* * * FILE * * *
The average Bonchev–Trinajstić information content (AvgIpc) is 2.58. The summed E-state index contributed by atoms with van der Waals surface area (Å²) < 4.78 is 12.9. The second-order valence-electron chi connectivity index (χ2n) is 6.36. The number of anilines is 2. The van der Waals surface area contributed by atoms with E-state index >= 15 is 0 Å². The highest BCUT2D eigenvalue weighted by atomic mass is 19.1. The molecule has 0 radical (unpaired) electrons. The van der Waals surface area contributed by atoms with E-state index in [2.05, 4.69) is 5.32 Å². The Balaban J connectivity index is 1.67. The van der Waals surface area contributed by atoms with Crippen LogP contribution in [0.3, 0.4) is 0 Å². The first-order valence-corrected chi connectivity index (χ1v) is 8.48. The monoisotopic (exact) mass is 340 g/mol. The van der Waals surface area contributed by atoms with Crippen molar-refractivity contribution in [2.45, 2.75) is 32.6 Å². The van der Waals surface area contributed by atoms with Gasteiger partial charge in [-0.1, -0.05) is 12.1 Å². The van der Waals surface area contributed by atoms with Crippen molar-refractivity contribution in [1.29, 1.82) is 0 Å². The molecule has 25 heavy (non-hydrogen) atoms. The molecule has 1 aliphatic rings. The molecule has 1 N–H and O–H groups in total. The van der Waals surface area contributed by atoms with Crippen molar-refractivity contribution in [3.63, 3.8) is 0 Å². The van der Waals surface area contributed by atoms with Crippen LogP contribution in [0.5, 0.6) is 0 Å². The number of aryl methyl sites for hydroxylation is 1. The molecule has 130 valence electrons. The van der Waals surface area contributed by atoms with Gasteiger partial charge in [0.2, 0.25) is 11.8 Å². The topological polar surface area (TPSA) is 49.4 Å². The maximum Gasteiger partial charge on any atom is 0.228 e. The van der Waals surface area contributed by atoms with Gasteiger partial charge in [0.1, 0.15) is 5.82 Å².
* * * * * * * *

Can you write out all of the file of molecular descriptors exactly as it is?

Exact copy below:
The average Bonchev–Trinajstić information content (AvgIpc) is 2.58. The summed E-state index contributed by atoms with van der Waals surface area (Å²) < 4.78 is 12.9. The second-order valence-electron chi connectivity index (χ2n) is 6.36. The number of anilines is 2. The van der Waals surface area contributed by atoms with E-state index >= 15 is 0 Å². The highest BCUT2D eigenvalue weighted by atomic mass is 19.1. The molecule has 0 radical (unpaired) electrons. The van der Waals surface area contributed by atoms with E-state index in [2.05, 4.69) is 5.32 Å². The Balaban J connectivity index is 1.67. The van der Waals surface area contributed by atoms with Crippen LogP contribution in [0.3, 0.4) is 0 Å². The first-order valence-corrected chi connectivity index (χ1v) is 8.48. The monoisotopic (exact) mass is 340 g/mol. The van der Waals surface area contributed by atoms with Crippen molar-refractivity contribution in [2.45, 2.75) is 32.6 Å². The van der Waals surface area contributed by atoms with Gasteiger partial charge in [-0.1, -0.05) is 12.1 Å². The van der Waals surface area contributed by atoms with Crippen molar-refractivity contribution in [1.29, 1.82) is 0 Å². The molecule has 25 heavy (non-hydrogen) atoms. The molecule has 1 aliphatic rings. The molecule has 1 N–H and O–H groups in total. The van der Waals surface area contributed by atoms with Crippen molar-refractivity contribution in [3.63, 3.8) is 0 Å². The van der Waals surface area contributed by atoms with Crippen LogP contribution in [0.5, 0.6) is 0 Å². The number of aryl methyl sites for hydroxylation is 1. The molecule has 130 valence electrons. The van der Waals surface area contributed by atoms with Gasteiger partial charge in [0.2, 0.25) is 11.8 Å². The topological polar surface area (TPSA) is 49.4 Å². The maximum Gasteiger partial charge on any atom is 0.228 e. The van der Waals surface area contributed by atoms with Gasteiger partial charge in [0.1, 0.15) is 5.82 Å².